Hobby rebounds with packed halls at 2010 SEMA Show

'Blue Oval' showed signs of strength
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Hot versions of latest Mustang gave SEMA Show visitors rides around a “drifting” track set up in front of Las Vegas Convention Center.

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Story and photos by John Gunnell

Long lines and smiling faces in the crowded aisles of the 2010 SEMA Show were just some of the indications the economy is picking up steam. One of the most obvious signs of strength came from the “blue oval.”

Ford Motor Co. appeared to be the “50 Pound Gorilla” at the Las Vegas event, which ran from Nov. 1-5. Its influence could be sensed merely approaching the Las Vegas Convention Center, by the roar of engines from a fleet of Mustangs and F-150 pickups driven by attendees given “drifting” or bouncing rides around two side-by-side tracks. The smell of burning rubber could be detected from as far away as the Las Vegas Monorail station.

Inside, Ford covered the gamut of collector interests from a vintage Mustang Boss 302 giveaway car to Edsel Ford’s early Bronco to a fastback Mustang “body in white” that floated above the automaker’s displays like a ghostly apparition. Of particular interest to restorers was a wall of Ford-approved reproduction parts for cars from Model As to Thunderbirds.

Super car superman Ken Lingenfelter is now offering a Trans Am version of
the 2011 Camaro.

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The surprise of the show was the number of customized vintage Lincoln Continentals displayed inside and outside the massive convention center. There was a lavender ’59 convertible and an early-’60s slab-sided four-door wearing sedate maroon paint and poised upon huge “dub”-type tires and wheels. In the SEMA New Products Showcase in the convention center, forward-thinking companies offered parts for these cars. Among those companies was Steele Rubber, which introduced door seals for 1960s Lincolns in the product showcase.

Bob Larivee continued his tradition of running an art show and providing book-signing opportunities. Old Cars Weekly columnist Ken Gross and KP Books author Herbie Martinez were among the writers signing their newest titles. Meanwhile, artist Ken Eberts was overseeing the exhibiting artists.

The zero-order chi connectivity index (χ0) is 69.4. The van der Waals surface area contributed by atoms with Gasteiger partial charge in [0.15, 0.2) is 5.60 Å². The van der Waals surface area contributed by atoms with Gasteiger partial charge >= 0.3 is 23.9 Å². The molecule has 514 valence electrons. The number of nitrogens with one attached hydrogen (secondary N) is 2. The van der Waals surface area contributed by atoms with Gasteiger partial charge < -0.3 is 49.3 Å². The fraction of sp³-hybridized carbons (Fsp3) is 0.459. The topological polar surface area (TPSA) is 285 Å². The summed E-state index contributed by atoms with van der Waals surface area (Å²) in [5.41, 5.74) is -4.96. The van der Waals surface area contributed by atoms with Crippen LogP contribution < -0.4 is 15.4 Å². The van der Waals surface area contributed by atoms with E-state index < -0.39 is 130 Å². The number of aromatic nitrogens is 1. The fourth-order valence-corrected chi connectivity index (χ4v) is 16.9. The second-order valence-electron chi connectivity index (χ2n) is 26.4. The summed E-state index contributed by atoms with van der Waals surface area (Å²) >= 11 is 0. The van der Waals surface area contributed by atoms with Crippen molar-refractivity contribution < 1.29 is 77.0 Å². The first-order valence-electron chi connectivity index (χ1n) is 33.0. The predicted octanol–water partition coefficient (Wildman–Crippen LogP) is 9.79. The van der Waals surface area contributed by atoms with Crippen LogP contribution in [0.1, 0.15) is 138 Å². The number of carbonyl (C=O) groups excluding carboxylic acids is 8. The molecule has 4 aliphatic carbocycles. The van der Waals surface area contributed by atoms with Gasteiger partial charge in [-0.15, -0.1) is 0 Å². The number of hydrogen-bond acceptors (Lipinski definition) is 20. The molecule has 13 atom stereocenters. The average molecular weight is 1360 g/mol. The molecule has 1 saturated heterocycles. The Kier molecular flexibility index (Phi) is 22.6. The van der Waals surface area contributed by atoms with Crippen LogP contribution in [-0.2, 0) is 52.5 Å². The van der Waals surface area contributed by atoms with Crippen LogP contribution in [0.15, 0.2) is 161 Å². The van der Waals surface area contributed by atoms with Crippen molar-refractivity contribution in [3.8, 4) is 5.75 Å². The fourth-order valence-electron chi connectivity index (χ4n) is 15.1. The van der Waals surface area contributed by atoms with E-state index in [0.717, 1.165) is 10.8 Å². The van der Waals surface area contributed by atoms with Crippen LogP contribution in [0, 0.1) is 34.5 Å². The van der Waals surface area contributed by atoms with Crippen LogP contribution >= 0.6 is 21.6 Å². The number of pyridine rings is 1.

Johnson’s Hot Rod Shop built a gorgeous ’32 Ford Phaeton nicknamed the

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On Wednesday, the Brenner family from Ohio Technical College announced that the Cleveland-based school was teaming up with hot rodding legend Vic Edelbrock to form the Edelbrock University to educate budding young hot rodders.

“We are excited to partner with Ohio Technical College and help prepare the next generation of automotive technicians who will lead our industry into the future,” said Vic Edelbrock, chairman of Edelbrock, LLC. “Having worked with OTC on numerous automotive challenges at the SEMA Show and other events, we appreciate the school’s commitment to today’s youth.”

The OTC students are also building a full-size version of Hot Wheels’ bright red Vic Edelbrock ’57 Chevy Bel Air hardtop. Who said that school wasn’t fun?

Detroit-based designer Dave Rossi is offering his Rossi Sixty-Six “Split-Window”
Corvette for the C6 ’Vette chassis.

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Auto Meter gauges (www.autometer.com) used the SEMA Show to launch a new “Winning Ride” contest through its website that will select one car for display in its SEMA Show exhibit in 2011. The contest will pit east against west; old car against new car; muscle car against sports car; and truck against minivan. The winner will also get a trip to the next SEMA Show.

“We want to reach people with cars they are passionate about and share with their friends,” said Auto Meter’s director of social media Joseph Mills. “At the same time, it gives us the benefit of finding, hopefully, America’s big winning ride of 2011.”

In addition to the personalities and the cars, the SEMA Show remains the best one-stop place for the latest and greatest parts for vintage vehicles and modern enthusiast vehicles. For highlights on the parts displayed at the 2010 SEMA Show, watch upcoming issues of Old Cars Weekly.

The parade of cars at the end of the 2010 SEMA Show featured “King of the
Kustomizers” George Barris guiding the original Batmobile to the exit.

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